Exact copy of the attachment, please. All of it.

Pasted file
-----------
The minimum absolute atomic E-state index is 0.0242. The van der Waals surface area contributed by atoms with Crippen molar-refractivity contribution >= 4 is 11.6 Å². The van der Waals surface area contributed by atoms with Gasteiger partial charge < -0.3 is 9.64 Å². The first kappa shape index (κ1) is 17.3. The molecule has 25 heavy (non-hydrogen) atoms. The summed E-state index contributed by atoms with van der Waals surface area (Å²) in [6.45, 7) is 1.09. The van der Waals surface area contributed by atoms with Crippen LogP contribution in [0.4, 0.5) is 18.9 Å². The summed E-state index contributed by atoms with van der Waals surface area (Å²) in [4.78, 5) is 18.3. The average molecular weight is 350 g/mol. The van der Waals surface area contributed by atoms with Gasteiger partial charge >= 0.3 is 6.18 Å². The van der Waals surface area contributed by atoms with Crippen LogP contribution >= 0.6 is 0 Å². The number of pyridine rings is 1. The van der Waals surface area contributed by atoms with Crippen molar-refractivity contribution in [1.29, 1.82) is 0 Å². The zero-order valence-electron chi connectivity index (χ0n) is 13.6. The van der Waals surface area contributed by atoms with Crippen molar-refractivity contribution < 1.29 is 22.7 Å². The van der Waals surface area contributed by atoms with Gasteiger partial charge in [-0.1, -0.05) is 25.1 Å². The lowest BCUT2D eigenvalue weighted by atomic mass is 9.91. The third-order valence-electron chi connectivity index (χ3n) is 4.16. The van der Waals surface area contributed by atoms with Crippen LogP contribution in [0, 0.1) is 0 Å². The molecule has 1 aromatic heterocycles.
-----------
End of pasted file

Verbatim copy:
The minimum absolute atomic E-state index is 0.0242. The van der Waals surface area contributed by atoms with Crippen molar-refractivity contribution >= 4 is 11.6 Å². The van der Waals surface area contributed by atoms with Gasteiger partial charge < -0.3 is 9.64 Å². The first kappa shape index (κ1) is 17.3. The molecule has 25 heavy (non-hydrogen) atoms. The summed E-state index contributed by atoms with van der Waals surface area (Å²) in [6.45, 7) is 1.09. The van der Waals surface area contributed by atoms with Crippen LogP contribution in [0.4, 0.5) is 18.9 Å². The summed E-state index contributed by atoms with van der Waals surface area (Å²) in [4.78, 5) is 18.3. The average molecular weight is 350 g/mol. The van der Waals surface area contributed by atoms with Gasteiger partial charge >= 0.3 is 6.18 Å². The van der Waals surface area contributed by atoms with Crippen LogP contribution >= 0.6 is 0 Å². The number of pyridine rings is 1. The van der Waals surface area contributed by atoms with Crippen molar-refractivity contribution in [1.29, 1.82) is 0 Å². The zero-order valence-electron chi connectivity index (χ0n) is 13.6. The van der Waals surface area contributed by atoms with Crippen molar-refractivity contribution < 1.29 is 22.7 Å². The van der Waals surface area contributed by atoms with Gasteiger partial charge in [-0.1, -0.05) is 25.1 Å². The lowest BCUT2D eigenvalue weighted by atomic mass is 9.91. The third-order valence-electron chi connectivity index (χ3n) is 4.16. The van der Waals surface area contributed by atoms with Crippen LogP contribution in [0, 0.1) is 0 Å². The molecule has 1 aromatic heterocycles.